High Blood Pressure: Prevention, Treatment and Research
We all have “blood pressure.” This simply refers to the way blood pushes against the walls of your arteries as your heart pumps. However, one in three American adults have a potentially dangerous condition known as high blood pressure, also called hypertension. For those with high blood pressure, blood moves more forcefully through the arteries than it should.
It’s normal for blood pressure to increase when you exercise or are under stress. But when the pressure is too high even when you’re at rest, and stays too high for too long, it can stretch and damage your arteries. The resulting health problems from high blood pressure can include heart disease, heart failure, stroke, kidney damage, vision loss, and memory loss and cognitive decline.
Following a healthy lifestyle is considered the best way to maintain blood pressure within the recommended range. How to do it:
Keep your weight healthy. The higher your body mass index (BMI), the greater your odds of developing high blood pressure. Learn your BMI from your doctor and aim for the normal range of weight for your height.
Track your blood pressure. “Take your blood pressure at home often and bring a blood pressure log of your readings to the doctor,” suggests Blaha. It’s especially important to have it checked often if you’re over age 40, overweight, sedentary, or have a family history of heart disease or high blood pressure.
Eat heart-healthy foods. That means a diet high in whole grains, fruits and vegetables, and lean protein, and low in sodium and alcohol. Get practical ideas to eat for heart health in Eat Smart .
Get, or stay, fit. Being active helps keep weight in check and reduces your odds of many different heart problems.
Don’t smoke, or, if you do now, quit. Smoking damages blood vessels.
Learn healthy ways to manage stress. Many people find yoga , meditation , music and tai chi helpful.
A blood pressure reading has two numbers: systolic (“sis-TOL-ick,” the first or top number in a reading) and diastolic (“dye-a-STOL-ick,” the second or bottom number in a reading). Systolic pressure is the force of the blood against the artery walls when the heart contracts to pump blood. Systolic pressure is always the higher number. Diastolic pressure is the pressure against the arteries between heartbeats, as the heart relaxes. The unit of measurement is in millimeters of mercury (mm Hg).
Optimal blood pressure is 120/80 mm Hg (referred to as “120 over 80”) or below. High blood pressure is defined for adults as systolic pressure above 140 or diastolic pressure above 90. Generally, a diagnosis of high blood pressure results when you have high readings on three different occasions during a single week. Some people’s blood pressure is changeable, and others have what’s called “white coat hypertension”—higher readings as a result of feeling stressed in a doctor’s office, says Blaha. You may be asked to wear a portable blood pressure monitor to get an accurate reading.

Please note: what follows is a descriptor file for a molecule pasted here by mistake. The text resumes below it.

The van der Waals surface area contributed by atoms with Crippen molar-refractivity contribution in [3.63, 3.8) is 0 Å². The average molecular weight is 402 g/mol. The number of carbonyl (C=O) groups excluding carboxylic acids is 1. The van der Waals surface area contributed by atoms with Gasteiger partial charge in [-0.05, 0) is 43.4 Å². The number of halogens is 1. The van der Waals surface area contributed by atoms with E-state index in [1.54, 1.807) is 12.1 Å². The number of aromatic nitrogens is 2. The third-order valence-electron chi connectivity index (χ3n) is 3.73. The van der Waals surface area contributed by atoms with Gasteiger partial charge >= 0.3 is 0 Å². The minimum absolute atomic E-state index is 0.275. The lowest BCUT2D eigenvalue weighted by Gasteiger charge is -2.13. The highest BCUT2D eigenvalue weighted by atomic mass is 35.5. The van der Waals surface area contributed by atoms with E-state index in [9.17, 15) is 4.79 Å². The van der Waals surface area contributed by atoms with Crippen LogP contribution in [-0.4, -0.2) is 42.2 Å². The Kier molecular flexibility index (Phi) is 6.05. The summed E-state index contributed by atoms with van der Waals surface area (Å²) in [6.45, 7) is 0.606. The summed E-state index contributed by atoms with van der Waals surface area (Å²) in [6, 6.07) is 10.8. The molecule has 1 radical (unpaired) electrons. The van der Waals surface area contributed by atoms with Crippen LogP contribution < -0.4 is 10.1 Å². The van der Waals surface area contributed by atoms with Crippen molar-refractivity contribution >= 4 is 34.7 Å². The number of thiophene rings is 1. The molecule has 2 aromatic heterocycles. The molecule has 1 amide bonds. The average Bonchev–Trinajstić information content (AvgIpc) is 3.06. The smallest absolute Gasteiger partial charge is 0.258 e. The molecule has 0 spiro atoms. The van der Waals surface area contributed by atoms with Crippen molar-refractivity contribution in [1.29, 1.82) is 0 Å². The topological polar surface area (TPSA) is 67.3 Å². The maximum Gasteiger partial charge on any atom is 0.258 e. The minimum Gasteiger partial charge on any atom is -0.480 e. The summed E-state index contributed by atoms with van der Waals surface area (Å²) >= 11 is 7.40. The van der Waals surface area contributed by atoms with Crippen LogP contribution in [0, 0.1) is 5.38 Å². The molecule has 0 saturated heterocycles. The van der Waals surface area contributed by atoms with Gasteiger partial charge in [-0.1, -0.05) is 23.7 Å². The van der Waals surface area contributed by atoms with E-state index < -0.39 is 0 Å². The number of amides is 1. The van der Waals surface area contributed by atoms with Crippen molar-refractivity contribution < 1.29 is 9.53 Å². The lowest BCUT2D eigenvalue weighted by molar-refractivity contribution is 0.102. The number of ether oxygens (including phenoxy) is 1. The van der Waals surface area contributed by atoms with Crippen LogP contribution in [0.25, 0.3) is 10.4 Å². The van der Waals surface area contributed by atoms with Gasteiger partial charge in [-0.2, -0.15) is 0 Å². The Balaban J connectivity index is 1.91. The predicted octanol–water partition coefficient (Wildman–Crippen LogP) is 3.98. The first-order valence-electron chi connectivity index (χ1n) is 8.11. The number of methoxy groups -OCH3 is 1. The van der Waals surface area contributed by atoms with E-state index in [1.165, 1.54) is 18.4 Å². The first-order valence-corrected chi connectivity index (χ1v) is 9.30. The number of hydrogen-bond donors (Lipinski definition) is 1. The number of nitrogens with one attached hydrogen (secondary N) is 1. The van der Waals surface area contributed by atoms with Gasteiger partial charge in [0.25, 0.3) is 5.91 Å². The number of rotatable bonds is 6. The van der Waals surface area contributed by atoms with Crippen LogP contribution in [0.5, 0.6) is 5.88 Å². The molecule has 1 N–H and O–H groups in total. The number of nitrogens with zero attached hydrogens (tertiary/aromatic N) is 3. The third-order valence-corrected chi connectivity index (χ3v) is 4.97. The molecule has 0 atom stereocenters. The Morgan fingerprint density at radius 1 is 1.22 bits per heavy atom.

Move more. A good guideline: Aim for 30 minutes a day of aerobic exercise (fast walking, running, swimming) on most days of the week. If you’re new to exercise, get your doctor’s OK before you start a workout program.
Quit smoking. Talk to your doctor about support programs that can help.
Take medications as prescribed. Because drugs for high blood pressure work in different ways, you may be prescribed more than one.
Controlling your blood pressure is a long-term effort. Once diagnosed, most people need lifetime treatment. The payoff, though, is improved overall health and a reduced risk of serious heart problems, such as stroke and heart attack. In addition to following healthy lifestyle habits:
Let your doctor know immediately if you notice any side effects from blood pressure medications. Take medications as directed and never discontinue use without consulting your doctor.
Know the warning signs of too-high blood pressure. In most cases the condition is symptomless, but in extreme cases of dangerously high blood pressure, a person may develop ringing in the ears, dizziness, headaches, nosebleeds, tingling or numbness in the hands and feet, drowsiness or confusion.
Learn how to take your blood pressure at home. It’s easy to learn, devices are readily available at pharmacies and elsewhere, and your doctor can show you how, says Blaha.
Johns Hopkins researchers and clinicians continue to explore ways to prevent and manage high blood pressure and its effects. Among their noteworthy research:
Antihypertensive drugs may help preserve cognitive function in people with high blood pressure. Johns Hopkins researchers led a study showing that hypertension in midlife raises the odds of memory problems in old age. When treated early, though, this risk may drop.
Higher weight and weight gain raises the risk of high blood pressure. This is especially true from young adulthood through midlife. A Johns Hopkins study helped to solidify the link between high body mass index and high blood pressure.